Urinary Incontinence Problem in Children

By | 30 March 2021

Urinary Incontinence Problem in Children  Wetting at inappropriate times in childhood is a common situation and constitutes 40% of the patients who come to the pediatric urology outpatient clinic. This situation can manifest itself only as nocturnal incontinence or urinary incontinence both day and night.

Normally, children provide nighttime urine control at the age of 4, and daytime control is provided before. As studies conducted in our country and abroad show, 15% of 5-year-olds and 1% of 15-year-olds have urinary incontinence at night. Although 15% of children with nocturnal incontinence recover spontaneously every year without any treatment, the most important indicator of the need for treatment is that the problem of diaper wetting causes social and psychological problems in both the child and the family during this time period.

Primary Enuresis Nocturna:
It is the state of wetting the diaper during sleep without any complaints during the day.
The reason for this is multifactorial and positive family history, low functional bladder capacity, ADH deficiency, and night awakening problems are the main ones.

Day-Night Soaking:
a. Dysfunctional Urination: It is a problem that manifests itself in the form of urinating by contracting the sphincter and pelvic floor muscles that are used to hold urine at the bladder floor during the bladder emptying phase as a result of the child’s inaccurate urination training, and the inability to empty the bladder after voiding at intervals caused by the disruption in the bladder dynamics. Constipation is also a common condition in these cases.
b. Urge Syndrome: It is the situation in which urinary incontinence occurs due to the involuntary contraction of the bladder and the pressure increase resulting from these contractions before the amount of urine in the bladder reaches its capacity in the bladder filling phase.
c. Less Active Bladder: This is the least common condition in this group, and it manifests itself when the bladder cannot contract enough to empty urine and urine remains in the bladder after voiding.

Urinary Incontinence Problem in Children While Laughing:
It is a situation in which urine control is lost during very severe laughing, which can be seen in boys, although it is mostly seen in adolescent girls. It is defined as a developmental problem due to the proximity of laughter and bladder control centers in the brain. It is a disease that resolves spontaneously over time and can be added to drug therapy in some cases.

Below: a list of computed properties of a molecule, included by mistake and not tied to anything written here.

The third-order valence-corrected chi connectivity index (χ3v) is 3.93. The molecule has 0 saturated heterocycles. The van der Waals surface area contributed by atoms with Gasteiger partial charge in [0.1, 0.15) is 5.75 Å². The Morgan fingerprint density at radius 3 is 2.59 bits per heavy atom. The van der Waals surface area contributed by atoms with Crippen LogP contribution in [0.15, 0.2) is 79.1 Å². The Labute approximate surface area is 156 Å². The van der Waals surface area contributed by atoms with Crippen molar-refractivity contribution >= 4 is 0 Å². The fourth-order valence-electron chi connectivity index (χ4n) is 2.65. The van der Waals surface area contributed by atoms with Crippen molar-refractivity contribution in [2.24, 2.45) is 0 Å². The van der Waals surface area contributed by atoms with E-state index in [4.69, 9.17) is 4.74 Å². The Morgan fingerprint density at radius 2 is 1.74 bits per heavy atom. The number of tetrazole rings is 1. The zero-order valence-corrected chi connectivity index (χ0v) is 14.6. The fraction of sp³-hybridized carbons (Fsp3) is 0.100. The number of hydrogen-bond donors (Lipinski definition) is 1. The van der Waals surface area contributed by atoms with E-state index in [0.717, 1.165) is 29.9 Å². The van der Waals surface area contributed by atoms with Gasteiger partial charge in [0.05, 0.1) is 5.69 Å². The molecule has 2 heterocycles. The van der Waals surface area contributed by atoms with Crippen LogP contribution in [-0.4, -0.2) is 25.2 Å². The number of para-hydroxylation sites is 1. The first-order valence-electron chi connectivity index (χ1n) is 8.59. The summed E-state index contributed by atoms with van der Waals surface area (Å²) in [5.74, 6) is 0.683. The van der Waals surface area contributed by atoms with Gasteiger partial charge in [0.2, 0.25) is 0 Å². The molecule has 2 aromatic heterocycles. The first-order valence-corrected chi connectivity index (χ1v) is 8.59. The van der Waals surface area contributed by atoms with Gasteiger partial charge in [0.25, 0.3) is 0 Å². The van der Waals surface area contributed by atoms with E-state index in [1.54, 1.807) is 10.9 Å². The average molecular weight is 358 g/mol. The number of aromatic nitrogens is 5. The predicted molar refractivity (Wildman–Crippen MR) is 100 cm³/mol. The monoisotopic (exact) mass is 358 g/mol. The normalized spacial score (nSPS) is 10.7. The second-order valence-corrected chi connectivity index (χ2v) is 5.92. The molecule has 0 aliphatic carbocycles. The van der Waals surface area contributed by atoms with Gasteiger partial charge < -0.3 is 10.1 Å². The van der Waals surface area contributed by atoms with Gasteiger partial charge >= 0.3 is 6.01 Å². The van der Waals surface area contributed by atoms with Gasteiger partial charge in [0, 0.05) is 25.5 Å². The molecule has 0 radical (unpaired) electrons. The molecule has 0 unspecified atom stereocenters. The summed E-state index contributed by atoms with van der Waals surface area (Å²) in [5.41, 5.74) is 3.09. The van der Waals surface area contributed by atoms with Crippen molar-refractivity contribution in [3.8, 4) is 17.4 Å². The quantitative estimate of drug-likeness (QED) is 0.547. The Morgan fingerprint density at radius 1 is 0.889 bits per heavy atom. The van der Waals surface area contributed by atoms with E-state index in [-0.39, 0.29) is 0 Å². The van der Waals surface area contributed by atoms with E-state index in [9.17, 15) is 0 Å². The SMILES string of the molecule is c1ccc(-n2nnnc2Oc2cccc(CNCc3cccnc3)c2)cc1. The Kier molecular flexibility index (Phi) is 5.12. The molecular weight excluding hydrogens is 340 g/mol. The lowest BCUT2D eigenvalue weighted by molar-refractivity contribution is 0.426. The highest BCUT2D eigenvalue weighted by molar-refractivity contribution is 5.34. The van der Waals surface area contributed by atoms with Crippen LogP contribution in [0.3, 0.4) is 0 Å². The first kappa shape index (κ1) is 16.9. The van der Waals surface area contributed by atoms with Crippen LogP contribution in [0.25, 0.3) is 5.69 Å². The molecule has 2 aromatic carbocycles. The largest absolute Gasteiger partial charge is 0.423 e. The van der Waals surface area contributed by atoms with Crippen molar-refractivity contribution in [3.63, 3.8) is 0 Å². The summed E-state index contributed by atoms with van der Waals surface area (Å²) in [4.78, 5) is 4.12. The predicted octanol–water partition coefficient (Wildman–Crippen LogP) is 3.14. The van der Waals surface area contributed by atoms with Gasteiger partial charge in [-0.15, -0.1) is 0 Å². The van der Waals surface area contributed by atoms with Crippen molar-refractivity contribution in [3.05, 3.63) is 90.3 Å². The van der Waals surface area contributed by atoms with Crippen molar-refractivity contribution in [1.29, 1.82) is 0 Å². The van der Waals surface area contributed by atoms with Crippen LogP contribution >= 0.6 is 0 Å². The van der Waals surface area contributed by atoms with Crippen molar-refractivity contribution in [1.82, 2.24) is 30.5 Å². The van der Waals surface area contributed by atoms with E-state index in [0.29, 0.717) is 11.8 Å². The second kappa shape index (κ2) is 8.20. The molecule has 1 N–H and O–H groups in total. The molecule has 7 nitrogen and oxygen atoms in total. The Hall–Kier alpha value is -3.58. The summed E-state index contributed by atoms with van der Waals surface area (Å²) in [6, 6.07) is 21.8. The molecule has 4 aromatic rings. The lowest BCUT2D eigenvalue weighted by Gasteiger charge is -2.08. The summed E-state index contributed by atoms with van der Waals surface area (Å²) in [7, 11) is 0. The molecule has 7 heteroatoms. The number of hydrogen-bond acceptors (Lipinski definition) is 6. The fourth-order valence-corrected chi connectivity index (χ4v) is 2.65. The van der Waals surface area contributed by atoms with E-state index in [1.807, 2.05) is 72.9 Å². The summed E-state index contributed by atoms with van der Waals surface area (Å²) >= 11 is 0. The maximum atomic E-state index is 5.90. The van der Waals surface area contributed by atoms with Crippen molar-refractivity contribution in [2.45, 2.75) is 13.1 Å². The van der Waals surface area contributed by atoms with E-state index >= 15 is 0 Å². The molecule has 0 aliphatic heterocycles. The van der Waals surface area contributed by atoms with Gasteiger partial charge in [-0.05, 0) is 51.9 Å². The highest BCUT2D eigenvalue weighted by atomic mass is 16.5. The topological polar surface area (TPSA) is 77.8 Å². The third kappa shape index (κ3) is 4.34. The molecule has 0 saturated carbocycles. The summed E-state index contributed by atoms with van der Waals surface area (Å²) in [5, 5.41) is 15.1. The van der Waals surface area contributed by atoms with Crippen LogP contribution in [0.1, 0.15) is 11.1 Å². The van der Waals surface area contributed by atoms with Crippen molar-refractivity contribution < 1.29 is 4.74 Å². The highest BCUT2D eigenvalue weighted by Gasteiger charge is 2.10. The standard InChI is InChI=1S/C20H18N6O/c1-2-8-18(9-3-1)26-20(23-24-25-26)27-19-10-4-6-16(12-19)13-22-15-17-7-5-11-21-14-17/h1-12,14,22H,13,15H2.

The success of the treatment is the correct diagnosis of the child according to the above classification and the planning of the treatment accordingly. Treatment alternatives according to the classification are as follows.

Primary Enuresis Nocturna
Restriction of liquid drinks and foods took before bedtime: It is a method based on reducing fluid intake in the 1-2 hour period close to bedtime and not taking sugary and caffeinated beverages with the thought that bladder contractions increase.
Urinating by waking up children at certain times: This method, which is applied by most families before consulting a doctor, is a method that is not very useful in the long term but can be applied with fluid restriction as part of the treatment.
Alarm devices: It is based on the principle that the child wakes up with the alarm that warns when the urine touches the device during sleep and then goes to the toilet to urinate and is a very successful method in the long term. Requiring constant parental supervision is a disadvantage.

Dysfunctional Urination:
Urination Therapy:
It is a form of treatment aimed at correcting toilet habits and diet, if necessary, in children with urinary incontinence.

Biofeedback Therapy:
It is a treatment method that aims to teach the physiological body activities that the patient does not normally know, with computers and similar devices. With this method, it is aimed to correct the wrong behaviors that the patient has done for many years, which are the cause of urinary incontinence and disrupt the bladder dynamics, and to prevent urinary incontinence.

In the pediatric age group, it enables the learning of completely normal physiology after 4-6 sessions, especially if the bladder contracts to urinate and then the sphincter that needs to be relaxed cannot be relaxed. Biofeedback provides correction of other complications of voiding dysfunction in selected cases without being exposed to difficult situations such as surgery.